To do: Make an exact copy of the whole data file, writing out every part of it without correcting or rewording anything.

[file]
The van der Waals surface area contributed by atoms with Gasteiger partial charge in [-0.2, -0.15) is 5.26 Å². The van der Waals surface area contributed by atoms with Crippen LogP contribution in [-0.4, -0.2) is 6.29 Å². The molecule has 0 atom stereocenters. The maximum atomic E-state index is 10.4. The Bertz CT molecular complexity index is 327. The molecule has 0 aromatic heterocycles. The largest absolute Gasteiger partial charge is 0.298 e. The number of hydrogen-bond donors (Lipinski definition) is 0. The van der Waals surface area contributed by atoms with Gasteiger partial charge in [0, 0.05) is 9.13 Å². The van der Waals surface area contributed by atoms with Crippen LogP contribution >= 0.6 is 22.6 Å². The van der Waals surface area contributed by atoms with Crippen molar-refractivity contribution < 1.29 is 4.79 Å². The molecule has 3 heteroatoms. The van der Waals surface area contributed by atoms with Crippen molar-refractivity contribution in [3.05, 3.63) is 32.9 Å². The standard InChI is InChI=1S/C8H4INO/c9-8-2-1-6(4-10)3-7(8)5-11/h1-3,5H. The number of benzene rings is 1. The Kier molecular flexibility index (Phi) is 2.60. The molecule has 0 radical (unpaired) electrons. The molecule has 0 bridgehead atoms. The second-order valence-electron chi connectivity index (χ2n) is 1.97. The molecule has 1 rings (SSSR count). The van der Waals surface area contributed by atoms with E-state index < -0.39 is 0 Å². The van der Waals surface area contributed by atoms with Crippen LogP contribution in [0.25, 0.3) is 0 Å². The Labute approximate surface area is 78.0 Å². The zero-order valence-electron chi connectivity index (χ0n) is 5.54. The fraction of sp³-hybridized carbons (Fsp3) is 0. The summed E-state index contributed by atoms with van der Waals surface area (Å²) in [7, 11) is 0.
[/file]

The van der Waals surface area contributed by atoms with Gasteiger partial charge in [-0.2, -0.15) is 5.26 Å². The van der Waals surface area contributed by atoms with Crippen LogP contribution in [-0.4, -0.2) is 6.29 Å². The molecule has 0 atom stereocenters. The maximum atomic E-state index is 10.4. The Bertz CT molecular complexity index is 327. The molecule has 0 aromatic heterocycles. The largest absolute Gasteiger partial charge is 0.298 e. The number of hydrogen-bond donors (Lipinski definition) is 0. The van der Waals surface area contributed by atoms with Gasteiger partial charge in [0, 0.05) is 9.13 Å². The van der Waals surface area contributed by atoms with Crippen LogP contribution >= 0.6 is 22.6 Å². The van der Waals surface area contributed by atoms with Crippen molar-refractivity contribution < 1.29 is 4.79 Å². The molecule has 3 heteroatoms. The van der Waals surface area contributed by atoms with Crippen molar-refractivity contribution in [3.05, 3.63) is 32.9 Å². The standard InChI is InChI=1S/C8H4INO/c9-8-2-1-6(4-10)3-7(8)5-11/h1-3,5H. The number of benzene rings is 1. The Kier molecular flexibility index (Phi) is 2.60. The molecule has 0 radical (unpaired) electrons. The molecule has 0 bridgehead atoms. The second-order valence-electron chi connectivity index (χ2n) is 1.97. The molecule has 1 rings (SSSR count). The van der Waals surface area contributed by atoms with E-state index < -0.39 is 0 Å². The van der Waals surface area contributed by atoms with Crippen LogP contribution in [0.25, 0.3) is 0 Å². The Labute approximate surface area is 78.0 Å². The zero-order valence-electron chi connectivity index (χ0n) is 5.54. The fraction of sp³-hybridized carbons (Fsp3) is 0. The summed E-state index contributed by atoms with van der Waals surface area (Å²) in [7, 11) is 0.